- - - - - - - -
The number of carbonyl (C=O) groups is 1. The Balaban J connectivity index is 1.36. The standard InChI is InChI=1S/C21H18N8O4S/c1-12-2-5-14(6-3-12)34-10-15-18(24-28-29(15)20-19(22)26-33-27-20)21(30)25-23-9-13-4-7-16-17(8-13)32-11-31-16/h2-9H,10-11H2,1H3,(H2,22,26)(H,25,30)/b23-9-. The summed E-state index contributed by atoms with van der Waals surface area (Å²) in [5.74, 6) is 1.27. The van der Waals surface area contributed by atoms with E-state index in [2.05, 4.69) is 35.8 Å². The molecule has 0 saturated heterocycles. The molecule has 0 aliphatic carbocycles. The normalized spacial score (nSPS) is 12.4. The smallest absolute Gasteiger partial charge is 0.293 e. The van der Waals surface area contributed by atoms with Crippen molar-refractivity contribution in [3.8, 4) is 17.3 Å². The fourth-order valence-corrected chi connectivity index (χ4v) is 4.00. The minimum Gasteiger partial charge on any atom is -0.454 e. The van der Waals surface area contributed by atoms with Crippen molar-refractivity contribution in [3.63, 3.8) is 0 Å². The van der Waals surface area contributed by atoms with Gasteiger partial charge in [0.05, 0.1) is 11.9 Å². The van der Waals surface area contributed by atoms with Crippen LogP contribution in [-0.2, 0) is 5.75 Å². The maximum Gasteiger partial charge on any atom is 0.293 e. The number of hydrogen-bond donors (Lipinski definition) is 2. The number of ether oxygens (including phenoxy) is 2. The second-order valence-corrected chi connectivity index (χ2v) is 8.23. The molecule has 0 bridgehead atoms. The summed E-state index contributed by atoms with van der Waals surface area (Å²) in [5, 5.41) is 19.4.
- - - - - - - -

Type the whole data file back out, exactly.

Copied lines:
The number of carbonyl (C=O) groups is 1. The Balaban J connectivity index is 1.36. The standard InChI is InChI=1S/C21H18N8O4S/c1-12-2-5-14(6-3-12)34-10-15-18(24-28-29(15)20-19(22)26-33-27-20)21(30)25-23-9-13-4-7-16-17(8-13)32-11-31-16/h2-9H,10-11H2,1H3,(H2,22,26)(H,25,30)/b23-9-. The summed E-state index contributed by atoms with van der Waals surface area (Å²) in [5.74, 6) is 1.27. The van der Waals surface area contributed by atoms with E-state index in [2.05, 4.69) is 35.8 Å². The molecule has 0 saturated heterocycles. The molecule has 0 aliphatic carbocycles. The normalized spacial score (nSPS) is 12.4. The smallest absolute Gasteiger partial charge is 0.293 e. The van der Waals surface area contributed by atoms with Crippen molar-refractivity contribution in [3.8, 4) is 17.3 Å². The fourth-order valence-corrected chi connectivity index (χ4v) is 4.00. The minimum Gasteiger partial charge on any atom is -0.454 e. The van der Waals surface area contributed by atoms with Crippen molar-refractivity contribution in [3.63, 3.8) is 0 Å². The van der Waals surface area contributed by atoms with Gasteiger partial charge in [0.05, 0.1) is 11.9 Å². The van der Waals surface area contributed by atoms with Crippen LogP contribution in [-0.2, 0) is 5.75 Å². The maximum Gasteiger partial charge on any atom is 0.293 e. The number of hydrogen-bond donors (Lipinski definition) is 2. The number of ether oxygens (including phenoxy) is 2. The second-order valence-corrected chi connectivity index (χ2v) is 8.23. The molecule has 0 bridgehead atoms. The summed E-state index contributed by atoms with van der Waals surface area (Å²) in [5, 5.41) is 19.4.